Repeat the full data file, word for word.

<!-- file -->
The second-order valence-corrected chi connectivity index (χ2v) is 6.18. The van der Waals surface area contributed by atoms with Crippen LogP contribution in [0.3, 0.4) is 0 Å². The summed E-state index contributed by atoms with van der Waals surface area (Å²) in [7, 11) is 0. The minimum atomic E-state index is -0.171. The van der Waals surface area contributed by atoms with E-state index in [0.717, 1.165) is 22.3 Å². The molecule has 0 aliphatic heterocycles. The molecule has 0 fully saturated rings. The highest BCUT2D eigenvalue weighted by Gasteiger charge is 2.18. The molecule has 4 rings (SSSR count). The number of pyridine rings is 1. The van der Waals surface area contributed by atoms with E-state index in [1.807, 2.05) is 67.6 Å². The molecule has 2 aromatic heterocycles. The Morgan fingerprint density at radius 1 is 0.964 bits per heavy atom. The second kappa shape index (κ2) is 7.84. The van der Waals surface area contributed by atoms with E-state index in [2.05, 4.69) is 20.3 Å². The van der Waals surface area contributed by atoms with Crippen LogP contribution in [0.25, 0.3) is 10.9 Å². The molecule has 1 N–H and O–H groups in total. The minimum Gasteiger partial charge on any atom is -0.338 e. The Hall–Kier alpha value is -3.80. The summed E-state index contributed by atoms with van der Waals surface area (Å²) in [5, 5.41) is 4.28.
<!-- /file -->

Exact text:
The second-order valence-corrected chi connectivity index (χ2v) is 6.18. The van der Waals surface area contributed by atoms with Crippen LogP contribution in [0.3, 0.4) is 0 Å². The summed E-state index contributed by atoms with van der Waals surface area (Å²) in [7, 11) is 0. The minimum atomic E-state index is -0.171. The van der Waals surface area contributed by atoms with E-state index in [0.717, 1.165) is 22.3 Å². The molecule has 0 aliphatic heterocycles. The molecule has 0 fully saturated rings. The highest BCUT2D eigenvalue weighted by Gasteiger charge is 2.18. The molecule has 4 rings (SSSR count). The number of pyridine rings is 1. The van der Waals surface area contributed by atoms with E-state index in [1.807, 2.05) is 67.6 Å². The molecule has 2 aromatic heterocycles. The Morgan fingerprint density at radius 1 is 0.964 bits per heavy atom. The second kappa shape index (κ2) is 7.84. The van der Waals surface area contributed by atoms with E-state index in [2.05, 4.69) is 20.3 Å². The van der Waals surface area contributed by atoms with Crippen LogP contribution in [0.25, 0.3) is 10.9 Å². The molecule has 1 N–H and O–H groups in total. The minimum Gasteiger partial charge on any atom is -0.338 e. The Hall–Kier alpha value is -3.80. The summed E-state index contributed by atoms with van der Waals surface area (Å²) in [5, 5.41) is 4.28.